As mentioned previously, developers can use generics with functions, interfaces and classes. The sections that follow describe the syntax and usage of each.

Syntax of function with one parameter

Example 1 shows a function named myFunctionOne<T>() that uses a generic variable T to indicate the type of the parameter named param1.

function myFunctionOne<T>(param1: T): void {
    console.log(`The type of the parameter value ${param1} is: ${typeof param1}`)

Example 1: A function that declares a single generic variable, T.

Notice that the generic variable T is placed between angle brackets in the function signature, like so: myFunctionOne<T>.

The reason to put the <T> declaration with the function name is that it defines the generic variable that will be used in the function, as in this case with the parameter declaration.

The following code snip shows the function myFunction<T>() declaring a type of string for the value of T. Subsequently, the type of the parameter value passed in the function is a string.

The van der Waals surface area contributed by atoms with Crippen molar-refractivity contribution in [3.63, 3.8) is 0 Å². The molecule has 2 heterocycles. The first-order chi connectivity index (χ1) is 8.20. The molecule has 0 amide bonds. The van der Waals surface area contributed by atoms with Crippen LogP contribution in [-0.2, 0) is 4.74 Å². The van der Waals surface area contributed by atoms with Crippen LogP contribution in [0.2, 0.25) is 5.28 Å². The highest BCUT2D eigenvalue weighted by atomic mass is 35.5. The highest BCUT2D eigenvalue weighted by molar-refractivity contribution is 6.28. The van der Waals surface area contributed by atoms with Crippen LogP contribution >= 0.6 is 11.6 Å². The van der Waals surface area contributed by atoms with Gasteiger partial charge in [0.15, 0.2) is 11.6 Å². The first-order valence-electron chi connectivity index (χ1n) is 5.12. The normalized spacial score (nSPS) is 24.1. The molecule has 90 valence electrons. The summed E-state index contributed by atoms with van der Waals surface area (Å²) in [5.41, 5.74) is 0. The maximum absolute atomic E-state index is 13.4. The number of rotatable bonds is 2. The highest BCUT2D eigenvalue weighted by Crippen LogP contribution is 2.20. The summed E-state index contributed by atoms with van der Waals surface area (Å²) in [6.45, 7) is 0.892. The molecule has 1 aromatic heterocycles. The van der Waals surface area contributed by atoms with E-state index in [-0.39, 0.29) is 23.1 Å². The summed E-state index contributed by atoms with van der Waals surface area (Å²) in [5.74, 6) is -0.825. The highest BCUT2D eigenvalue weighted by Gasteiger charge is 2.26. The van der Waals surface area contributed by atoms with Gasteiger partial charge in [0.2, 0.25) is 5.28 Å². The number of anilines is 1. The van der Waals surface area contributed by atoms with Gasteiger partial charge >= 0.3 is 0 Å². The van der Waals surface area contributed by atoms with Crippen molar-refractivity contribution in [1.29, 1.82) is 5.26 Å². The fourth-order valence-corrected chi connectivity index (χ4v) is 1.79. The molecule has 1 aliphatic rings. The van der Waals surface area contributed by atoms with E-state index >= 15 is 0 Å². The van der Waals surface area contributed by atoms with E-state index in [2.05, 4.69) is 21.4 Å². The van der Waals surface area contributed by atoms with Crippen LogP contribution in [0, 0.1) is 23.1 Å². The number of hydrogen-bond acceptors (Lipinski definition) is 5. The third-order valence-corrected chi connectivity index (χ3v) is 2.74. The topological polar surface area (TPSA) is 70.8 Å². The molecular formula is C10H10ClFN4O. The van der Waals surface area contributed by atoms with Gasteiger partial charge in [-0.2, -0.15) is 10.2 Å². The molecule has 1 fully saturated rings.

myFunctionOne<string>("Hi There!");

This is the output:

The type of the parameter value Hi There! is: string

Syntax of function with two parameters

Example 2 below shows a function named myFunctionTwo<T, V>() that uses two generic variables T and V to indicate the types that the function will use. In this case, the generic variables T and V define the types for param1 and param2, respectively.

function myFunctionTwo<T, V>(param1: T, param2: V): string {
    return JSON.stringify({ param1, param2 })

Example 2: A function that declares two generic variables, T and V.

Here's a more specific use case:

const str = myFunctionTwo<number, string>(100, "People");

And the output should look like this:

{ "param1": 100, "param2": "People" }

Interface syntax

Example 3 shows a TypeScript interface that declares a generic variable named T, which is used to define the type for the data member named value.

interface IGenericInterface<T> {
   value: T;

Example 3: A TypeScript interface that declares a generic variable, T.